Innovations in the auto industry are picking up speed. Can NHTSA’s whistleblower program keep up?
The National Highway Traffic Safety Administration, known as NHTSA, issued a report in June 2022 publicizing 392 crashes involving “partially automated driver-assist systems,” in the 11 months since it began requiring automakers to report these incidents.1 Partially automated driver-assist systems are innovations that control the car’s steering, speeding up, and slowing down without the driver. Almost 70% of these reported crashes involved Tesla vehicles. Meanwhile, Tesla reported $3.3 billion in profits in the first three months of 2022.
As sales of Tesla vehicles and other cars with automated driver-assist systems increase, the number of these cars on the road will only rise. The potential for crashes involving driver-assist systems will rise accordingly – and, of course, this is not the only safety issue to come along with new vehicle innovations. For instance, on April 1, 2022 NHTSA announced an investigation into the safety of LG Energy Solutions batteries used in a number of manufacturers’ electric vehicles, including models from Mercedes Benz, Hyundai, and General Motors.
Tesla CEO Elon Musk has publicly dared his employees to blow the whistle on Tesla, offering a limited edition “Cyberwhistle” for sale, with a design based on the Cybertruck. Musk’s throwing down of the whistleblower gauntlet raises the question: would any employee of a company making newfangled vehicles know where to turn to blow the whistle?
If Mr. Musk’s employees really do have something to report, the NHTSA’s whistleblower program is designated as the place for motor vehicle industry whistleblowers to alert the government of dangerous malfeasance. However, NHTSA has not published regulations on its rules and rewards for whistleblowers in the seven years since the Motor Vehicle Safety Whistleblower Act passed in 2015. Congress even gave NHTSA a deadline of June 2017 to create these regulations, a date now far off in the rearview mirror. For context, between 2015 and 2021, government agencies have published 23,538 final rules, according to data collected by George Washington University’s Regulatory Studies Center (“Rules Published in the Federal Register by Presidential Year”).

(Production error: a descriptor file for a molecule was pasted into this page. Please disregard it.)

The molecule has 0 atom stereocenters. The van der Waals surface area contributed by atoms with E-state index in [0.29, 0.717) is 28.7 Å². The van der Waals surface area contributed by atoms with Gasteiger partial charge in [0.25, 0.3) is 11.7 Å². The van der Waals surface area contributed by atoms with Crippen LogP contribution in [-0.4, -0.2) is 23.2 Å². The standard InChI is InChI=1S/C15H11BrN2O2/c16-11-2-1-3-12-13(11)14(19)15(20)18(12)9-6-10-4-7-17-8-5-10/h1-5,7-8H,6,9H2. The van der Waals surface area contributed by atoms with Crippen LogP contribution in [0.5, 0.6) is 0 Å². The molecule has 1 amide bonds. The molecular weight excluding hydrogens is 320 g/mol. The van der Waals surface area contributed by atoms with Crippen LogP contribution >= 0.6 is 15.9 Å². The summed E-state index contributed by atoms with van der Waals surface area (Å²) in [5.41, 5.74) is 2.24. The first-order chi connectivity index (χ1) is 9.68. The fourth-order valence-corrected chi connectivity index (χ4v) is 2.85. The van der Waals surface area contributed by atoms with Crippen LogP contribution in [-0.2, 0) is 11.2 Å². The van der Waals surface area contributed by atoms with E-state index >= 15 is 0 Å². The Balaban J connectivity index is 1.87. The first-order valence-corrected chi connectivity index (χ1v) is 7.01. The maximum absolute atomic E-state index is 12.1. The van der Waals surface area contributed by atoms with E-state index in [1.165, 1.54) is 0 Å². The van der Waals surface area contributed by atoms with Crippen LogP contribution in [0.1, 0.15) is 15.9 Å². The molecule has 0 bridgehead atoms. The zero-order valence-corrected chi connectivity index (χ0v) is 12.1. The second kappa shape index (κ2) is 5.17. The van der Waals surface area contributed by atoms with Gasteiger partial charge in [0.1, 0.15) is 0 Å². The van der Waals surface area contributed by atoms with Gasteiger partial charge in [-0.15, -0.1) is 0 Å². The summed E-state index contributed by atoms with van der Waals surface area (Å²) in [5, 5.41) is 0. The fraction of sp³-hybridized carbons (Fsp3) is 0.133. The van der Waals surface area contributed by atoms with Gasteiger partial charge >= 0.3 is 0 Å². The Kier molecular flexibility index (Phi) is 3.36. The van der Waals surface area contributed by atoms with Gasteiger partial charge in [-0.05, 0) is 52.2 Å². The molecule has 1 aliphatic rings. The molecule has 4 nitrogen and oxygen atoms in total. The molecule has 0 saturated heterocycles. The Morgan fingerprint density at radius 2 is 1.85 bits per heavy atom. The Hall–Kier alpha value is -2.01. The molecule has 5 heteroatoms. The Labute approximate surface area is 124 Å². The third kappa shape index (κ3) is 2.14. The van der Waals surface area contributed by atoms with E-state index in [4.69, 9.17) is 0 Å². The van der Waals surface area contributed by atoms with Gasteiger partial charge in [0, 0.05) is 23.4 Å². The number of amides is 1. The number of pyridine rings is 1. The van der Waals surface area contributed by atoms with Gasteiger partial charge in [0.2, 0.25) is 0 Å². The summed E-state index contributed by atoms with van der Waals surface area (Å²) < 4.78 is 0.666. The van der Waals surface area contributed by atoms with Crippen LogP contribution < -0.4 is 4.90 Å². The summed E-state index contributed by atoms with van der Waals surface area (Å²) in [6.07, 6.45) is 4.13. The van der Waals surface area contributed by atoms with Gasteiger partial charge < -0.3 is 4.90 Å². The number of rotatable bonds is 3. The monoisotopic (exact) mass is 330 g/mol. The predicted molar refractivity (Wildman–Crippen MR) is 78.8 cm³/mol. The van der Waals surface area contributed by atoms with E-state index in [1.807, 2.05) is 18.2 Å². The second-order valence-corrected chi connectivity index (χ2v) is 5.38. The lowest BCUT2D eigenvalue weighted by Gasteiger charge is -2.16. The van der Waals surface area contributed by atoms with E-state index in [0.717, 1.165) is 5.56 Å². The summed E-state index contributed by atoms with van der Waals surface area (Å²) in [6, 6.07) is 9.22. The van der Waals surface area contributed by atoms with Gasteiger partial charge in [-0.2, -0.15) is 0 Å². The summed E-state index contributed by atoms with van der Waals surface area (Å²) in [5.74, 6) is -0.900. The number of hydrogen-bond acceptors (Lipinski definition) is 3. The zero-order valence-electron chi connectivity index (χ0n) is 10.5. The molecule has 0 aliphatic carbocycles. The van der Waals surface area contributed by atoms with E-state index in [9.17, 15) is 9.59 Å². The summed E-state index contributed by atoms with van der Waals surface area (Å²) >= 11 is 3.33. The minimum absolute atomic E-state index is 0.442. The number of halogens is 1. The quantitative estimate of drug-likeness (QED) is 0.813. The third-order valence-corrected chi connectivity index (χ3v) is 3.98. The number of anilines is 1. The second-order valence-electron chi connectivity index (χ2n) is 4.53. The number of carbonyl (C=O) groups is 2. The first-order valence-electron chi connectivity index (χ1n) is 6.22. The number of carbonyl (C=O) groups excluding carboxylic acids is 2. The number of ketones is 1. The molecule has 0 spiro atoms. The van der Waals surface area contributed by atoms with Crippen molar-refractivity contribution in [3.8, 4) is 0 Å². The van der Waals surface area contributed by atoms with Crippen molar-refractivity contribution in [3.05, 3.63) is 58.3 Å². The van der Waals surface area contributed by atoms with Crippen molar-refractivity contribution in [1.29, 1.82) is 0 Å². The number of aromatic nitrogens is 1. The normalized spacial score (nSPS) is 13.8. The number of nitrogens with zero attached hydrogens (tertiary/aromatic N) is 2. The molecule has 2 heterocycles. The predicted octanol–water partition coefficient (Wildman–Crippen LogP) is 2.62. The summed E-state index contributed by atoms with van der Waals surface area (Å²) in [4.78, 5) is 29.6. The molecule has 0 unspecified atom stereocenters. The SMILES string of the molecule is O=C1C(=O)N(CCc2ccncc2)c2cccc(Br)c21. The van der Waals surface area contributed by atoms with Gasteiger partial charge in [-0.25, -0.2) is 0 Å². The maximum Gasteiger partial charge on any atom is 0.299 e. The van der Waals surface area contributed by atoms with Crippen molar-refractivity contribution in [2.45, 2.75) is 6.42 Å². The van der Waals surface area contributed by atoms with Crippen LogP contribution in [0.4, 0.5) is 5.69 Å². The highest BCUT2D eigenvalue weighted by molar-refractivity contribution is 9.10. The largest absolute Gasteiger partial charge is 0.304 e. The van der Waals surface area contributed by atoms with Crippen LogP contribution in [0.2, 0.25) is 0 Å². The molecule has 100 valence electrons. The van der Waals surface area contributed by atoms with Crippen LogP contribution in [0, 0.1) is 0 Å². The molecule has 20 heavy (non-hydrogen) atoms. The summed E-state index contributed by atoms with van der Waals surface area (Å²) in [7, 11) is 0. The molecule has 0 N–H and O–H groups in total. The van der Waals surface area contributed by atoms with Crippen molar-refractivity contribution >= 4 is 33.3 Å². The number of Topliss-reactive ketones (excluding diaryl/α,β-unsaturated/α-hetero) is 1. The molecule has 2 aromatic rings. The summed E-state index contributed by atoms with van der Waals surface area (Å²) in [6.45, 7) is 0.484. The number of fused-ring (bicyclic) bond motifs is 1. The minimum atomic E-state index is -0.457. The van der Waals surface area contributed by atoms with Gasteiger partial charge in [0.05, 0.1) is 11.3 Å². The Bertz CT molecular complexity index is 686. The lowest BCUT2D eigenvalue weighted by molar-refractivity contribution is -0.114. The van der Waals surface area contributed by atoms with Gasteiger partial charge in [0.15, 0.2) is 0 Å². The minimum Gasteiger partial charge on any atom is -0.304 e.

The NHTSA whistleblower program is authorized by Congress to offer awards of 10 to 30% of collected sanctions over $1 million. In 2021, NHTSA issued only one whistleblower award. Whistleblower Kim Gwang-ho traveled from Korea to the United States to provide information about dangerous practices by Hyundai and Kia, including untimely recalls and hiding damaging safety information from NHTSA. He received $21.4 million dollars, 30% of the sanctions collected from Hyundai and Kia. Mr. Kim’s report of multiple problems, including a safety issue that could cause engines to stall out unexpectedly, led Hyundai and Kia to recall 1.5 million vehicles in the U.S. and South Korea.
Hyundai and Kia are just two automakers. Business Insider reports that, the world over, there are 14 major car companies that control 62 brands of automakers – and that counts only the largest players in the field. With nearly 276 million registered vehicles traveling on over 4 million miles of public roads in the United States, the numbers dictate that we need more than one motor vehicle safety whistleblower.
Written by By Elizabeth Soltan of Constantine Cannon LLP. Edited by Kate Scanlan of Keller Grover LLP and Tony Munter of Price Benowitz. Fact checked by Julia-Jeane Lighten of Taxpayers Against Fraud.
1. While NHTSA now requires automakers to report this data, it is still self-reported information and may not be complete.